To cap off their problems, the Cruiserweight Division the WWE Network promised to deliver has been stalled as the prospect of a fan supported network hasn't sat well with cable and satellite providers. So, with the smaller wrestlers having to perform on the lesser shows like Superstars, Main Event, and Saturday Slam, the two flagship shows have no longer been a haven for the new and up and coming performers. Some claim that WWE is in the midst of a Tag Team renaissance, but once again, history is against the prospects of WWE maintaining airs on that front. They've already disassembled Truth and Kofi as a team in the running. That leaves just a couple of legitimate teams to dispute the current lack of order.
2. The State of TNA?
Since 2010, the Hogan/Bischoff regime has done something interesting. In 2 years, they have meddled, interfered, hired, fired, and made some dramatic changes. I've gone back and watched some footage from 2006 and though a great many matches were top notch, some of the booking left MUCH to be desired. When the announcement was made that Hogan and Bischoff were coming into the company, I was excited that finally TNA had caught someone's attention.....namely Eric Bischoff.
During the mid-90's, Eric Bischoff's ascent to the top of the WCW ranks behind the scenes allowed him to do things differently. His reputation as being someone who would listen garnered him a great deal of favor. Nevermind how events ended with WCW, because there is plenty of blame to go around, from Hogan to Nash to Bischoff to Russo to the executives in the white tower at Turner, who in response to the AOL/Time/Warner merger delivered the death blow. The fact is, it was a little storyline that put WCW in the driver's seat, combined with his innovations made to the roster itself.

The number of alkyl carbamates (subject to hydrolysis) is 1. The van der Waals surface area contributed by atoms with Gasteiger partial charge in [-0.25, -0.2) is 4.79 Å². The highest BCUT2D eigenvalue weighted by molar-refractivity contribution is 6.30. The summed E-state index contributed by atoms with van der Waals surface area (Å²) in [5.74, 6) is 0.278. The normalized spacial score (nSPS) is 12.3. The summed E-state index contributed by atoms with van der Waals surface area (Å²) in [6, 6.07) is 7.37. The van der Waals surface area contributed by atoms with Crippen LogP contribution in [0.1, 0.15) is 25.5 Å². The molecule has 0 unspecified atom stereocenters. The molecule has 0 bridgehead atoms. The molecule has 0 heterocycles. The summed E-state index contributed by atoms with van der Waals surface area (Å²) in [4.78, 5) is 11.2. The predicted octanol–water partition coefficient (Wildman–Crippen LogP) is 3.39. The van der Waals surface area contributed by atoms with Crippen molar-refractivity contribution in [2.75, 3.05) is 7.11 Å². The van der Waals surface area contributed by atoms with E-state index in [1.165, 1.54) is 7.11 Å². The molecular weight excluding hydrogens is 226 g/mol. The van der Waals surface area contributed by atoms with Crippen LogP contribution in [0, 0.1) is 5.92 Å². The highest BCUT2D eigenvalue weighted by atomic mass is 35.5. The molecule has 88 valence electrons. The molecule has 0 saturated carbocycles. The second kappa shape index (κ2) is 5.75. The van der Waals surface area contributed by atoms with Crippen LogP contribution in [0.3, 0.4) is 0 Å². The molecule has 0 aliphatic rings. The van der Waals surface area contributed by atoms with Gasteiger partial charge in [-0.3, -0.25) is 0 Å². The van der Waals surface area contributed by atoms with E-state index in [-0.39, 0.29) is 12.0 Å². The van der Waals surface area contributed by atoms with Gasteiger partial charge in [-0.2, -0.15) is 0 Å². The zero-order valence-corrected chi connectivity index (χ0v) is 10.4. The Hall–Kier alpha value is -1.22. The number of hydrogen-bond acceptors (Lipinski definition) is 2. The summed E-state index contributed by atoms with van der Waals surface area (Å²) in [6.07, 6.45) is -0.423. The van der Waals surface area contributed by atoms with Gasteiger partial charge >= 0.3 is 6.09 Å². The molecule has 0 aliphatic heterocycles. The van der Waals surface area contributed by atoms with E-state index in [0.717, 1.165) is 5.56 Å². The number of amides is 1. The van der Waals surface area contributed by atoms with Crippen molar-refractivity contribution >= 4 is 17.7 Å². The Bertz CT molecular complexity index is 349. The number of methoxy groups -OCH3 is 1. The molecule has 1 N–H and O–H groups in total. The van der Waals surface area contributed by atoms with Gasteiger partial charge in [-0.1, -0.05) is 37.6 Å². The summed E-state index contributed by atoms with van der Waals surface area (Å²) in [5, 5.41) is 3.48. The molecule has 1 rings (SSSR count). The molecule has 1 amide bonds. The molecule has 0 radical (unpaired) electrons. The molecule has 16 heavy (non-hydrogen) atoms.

This is why I bring all of this up....Bischoff knows how to cut costs in a wrestling promotion while still making the product look more professional. His negotiation abilities have allowed TNA to maintain a consistent home on Spike TV and have secured some of the wrestling business' best behind the scenes people. Guys like Dave Lagana, Bruce Pritchard from the creative team, who are WRESTLING people are now making a difference in the way TNA is being viewed by the critics. The decision to take away the 6 Sided Ring was a tough decision, but it was made to clean up the product. While I STILL miss the 6 sides, it now makes sense and even though I called for a storyline to be brought to the table to explain it rather than simply sitting down to TNA on Thursday with 6 sides and then that Sunday at Genesis it being replaced by the traditional 4 sided ring.
The depush of the specialty divisions has been for a purpose, so I'm beginning to see. The X Division has languished and floundered under the championship reign of Zema Ion. The fact that Austin Aries is now a top tier star proves that TNA can make a legitimate champion out of the undercard, but Ion has needed something to push him outside of his comfort zone, something to freshen his take on the character he portrays and to give him a reason to fight.....HENCE RVD. Why not give a guy like Zema Ion or Sonjay Dutt a big name on their resume of defeated heroes? Despite having slowed a bit, RVD can still deliver a decent match. More importantly, however, he can sell a loss like a million dollars. A loss handed to Rob Van Dam means something. Not just to fans, but to anyone who beats him.
The Knockouts Division has been cut down to create new champions, which is why Tess was given her shot and why Taeler Hendrix was brought on board. In fact, with the possible addition of the Blossom Twins hailing from the U.K., and the return of Velvet Sky, TNA's Knockouts roster will be notched and ready to thrill once more.
There have been losses and some have been substantial, but as a company, TNA is growing their fanbase quicker than WWE is losing theirs. The lines in the sand are being drawn and with Ryback as the only thing in WWE's chamber, the battle isn't looking good for the big man on the hill. Contrast that with a revived faction storyline, fallout from a white hot feud ending in a street fight on Sunday, and the potential for a new main event come Turning Point, TNA is sitting on higher ground.